By Jonas Mbwangue
From all implemented health interventions in Cameroon, immunization has been one of the most effective and most economical. It has eradicated smallpox, reduced by 99% to date the national incidence of poliomyelitis, and dramatically lowered morbidity, disability and death from diphtheria, tetanus, whooping cough and measles.
Since 1975, The Expanded Program on Immunization (EPI) has been active in Cameroon. Beginning in 1982, the administered package of antigens in the region was increased, and since 2008, the EPI has been administering vaccines to children between the ages of 4 and 8 against diseases: tuberculosis, polio, tetanus, Diphtheria and Pertussis. In 2004, protection against yellow fever was introduced. Vaccines against Hepatitis B and Heamophilus influenza Type B have been available in the region since 2005 and 2009, respectively. Cameroon’s immunization package will be expanded with the introduction of pneumococcal and Rotavirus vaccines in 2012.
Despite this progress, Mbwangue warns that due to government under-financing of the EPI, the country risks not achieving the Millennium Development Goal (MDG) 4 of reducing by two thirds the under-5 mortality rate by 2015. Disease outbreaks continue to emerge, decimating children with diseases such as measles, yellow fever, and neonatal tetanus. Immunization coverage, increased between 2005 (79.72%) and 2008 (83.96%) thanks to support from GAVI. Since 2009, however, coverage rates have experienced a decline (80%), lingering at levels far from the 2011 target of 90%. The comprehensive Multi-Year Plan (CyMP) 2007-2011 predicted that 80% of the regions in Cameroon would have coverage of 90% in 2009. This has not been reached; the Coastal, Southwest and Northwest Regions still lag below 80%, 72% and 62% respectively. In general, the EPI performance has slowed since the decrease of GAVI resources in 2009, revealing the EPI’s donor dependency.
The Strategy Paper for Growth and Employment (DSCE) predicted that Cameroon would reach the status of an emerging country in 2035. This vision challenges the government to invest more on education and children's health in order to build the human capital needed to accelerate development. The most effective way to ensure the productivity and skills of the country’s demographic dividend is to reduce mortality of children aged 0-5years. This is possible through fully immunizing every child with routine and new antigens can reduce by 25% the morbidity and mortality due to diseases preventable by immunization, which must be considered a "best buy" for the Government.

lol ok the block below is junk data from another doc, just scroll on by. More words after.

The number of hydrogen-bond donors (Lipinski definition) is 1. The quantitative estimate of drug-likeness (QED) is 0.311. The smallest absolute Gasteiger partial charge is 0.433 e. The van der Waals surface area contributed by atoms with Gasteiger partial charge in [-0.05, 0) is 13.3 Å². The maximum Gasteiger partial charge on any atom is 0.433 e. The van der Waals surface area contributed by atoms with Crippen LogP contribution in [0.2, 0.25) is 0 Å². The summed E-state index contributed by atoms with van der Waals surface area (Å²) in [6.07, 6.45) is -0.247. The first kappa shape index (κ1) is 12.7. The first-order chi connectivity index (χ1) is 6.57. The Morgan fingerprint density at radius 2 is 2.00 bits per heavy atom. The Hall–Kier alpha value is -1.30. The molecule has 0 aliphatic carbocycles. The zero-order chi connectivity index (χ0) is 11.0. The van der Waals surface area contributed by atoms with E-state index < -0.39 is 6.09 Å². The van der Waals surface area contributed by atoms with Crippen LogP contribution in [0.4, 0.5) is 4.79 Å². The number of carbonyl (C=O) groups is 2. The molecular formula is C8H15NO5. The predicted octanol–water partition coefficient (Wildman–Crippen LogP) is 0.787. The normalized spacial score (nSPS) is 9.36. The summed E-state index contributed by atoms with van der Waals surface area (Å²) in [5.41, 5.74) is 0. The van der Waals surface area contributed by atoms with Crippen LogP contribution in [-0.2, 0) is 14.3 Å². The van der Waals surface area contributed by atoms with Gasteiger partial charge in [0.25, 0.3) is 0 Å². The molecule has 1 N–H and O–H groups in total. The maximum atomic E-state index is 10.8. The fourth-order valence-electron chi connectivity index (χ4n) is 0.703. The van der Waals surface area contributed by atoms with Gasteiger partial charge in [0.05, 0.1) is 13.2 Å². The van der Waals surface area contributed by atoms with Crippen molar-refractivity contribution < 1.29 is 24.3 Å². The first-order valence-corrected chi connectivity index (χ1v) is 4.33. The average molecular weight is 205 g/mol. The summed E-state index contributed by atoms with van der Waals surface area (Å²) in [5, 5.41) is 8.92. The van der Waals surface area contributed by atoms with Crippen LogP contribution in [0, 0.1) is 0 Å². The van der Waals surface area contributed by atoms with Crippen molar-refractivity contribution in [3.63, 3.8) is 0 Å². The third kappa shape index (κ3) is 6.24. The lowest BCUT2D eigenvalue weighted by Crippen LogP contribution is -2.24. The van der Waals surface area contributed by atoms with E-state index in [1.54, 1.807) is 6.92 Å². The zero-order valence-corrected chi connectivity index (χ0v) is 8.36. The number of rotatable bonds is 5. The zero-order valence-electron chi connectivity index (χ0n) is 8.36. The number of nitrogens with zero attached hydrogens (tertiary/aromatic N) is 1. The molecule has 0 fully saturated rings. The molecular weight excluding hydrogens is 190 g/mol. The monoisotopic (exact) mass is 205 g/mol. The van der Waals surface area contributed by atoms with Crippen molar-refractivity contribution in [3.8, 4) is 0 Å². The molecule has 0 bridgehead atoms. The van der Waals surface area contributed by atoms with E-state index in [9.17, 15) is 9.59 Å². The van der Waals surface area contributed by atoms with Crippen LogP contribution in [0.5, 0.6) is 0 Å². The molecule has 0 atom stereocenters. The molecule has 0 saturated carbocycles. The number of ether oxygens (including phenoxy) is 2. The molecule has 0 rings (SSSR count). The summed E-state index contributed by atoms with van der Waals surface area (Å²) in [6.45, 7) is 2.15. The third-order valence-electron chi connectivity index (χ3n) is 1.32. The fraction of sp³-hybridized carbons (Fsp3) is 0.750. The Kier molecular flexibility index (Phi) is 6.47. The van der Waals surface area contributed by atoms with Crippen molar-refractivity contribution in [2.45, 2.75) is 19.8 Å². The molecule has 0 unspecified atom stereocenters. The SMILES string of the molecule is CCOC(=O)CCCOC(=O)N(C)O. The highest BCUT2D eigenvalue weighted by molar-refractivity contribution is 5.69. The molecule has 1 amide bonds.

Immunization is therefore a public good that children should receive in order for communities to acquire herd immunity, contributing toward the elimination of certain diseases. Herd immunity, i.e. 90% of national coverage, cannot be achieved unless the government puts in place a mechanism for sustainable immunization financing. Toward this end, discussions were held in April 2010 between the Parliamentarians, Mayors and the Ministries of Health, Finance, Economics and Homeland Security, after which the establishment of a National Immunization Fund was recommended. This fund will receive contributions from the public treasury, FEICOM (Municipality Equipment and Investment Fund), the private sector, and external donors. It will have an independent status, with a Board of Directors and it will be managed either autonomously or be entrusted to an existing public financial institution.
The implementation of this recommendation requires a decision of the Head of Government for (i) the adoption by Parliament and promulgation by the Head of STATE, a law on Immunization, which covers aspects of policy, regulation, administrative, monitoring and financing of all operations of immunization, (ii) institutionalization, by order of the National Immunization Fund and (iii) the development of regulations for the establishment of a Health Commission / Immunization within the municipal councils and an immunization budget line at the municipal or communal and FEICOM levels. The promulgation of the law and the establishment of the National Immunization Fund by 2012 will enable the country to meet the MDG # 4, which is to reduce by 2/3 the mortality of children aged 0-5 by 2015.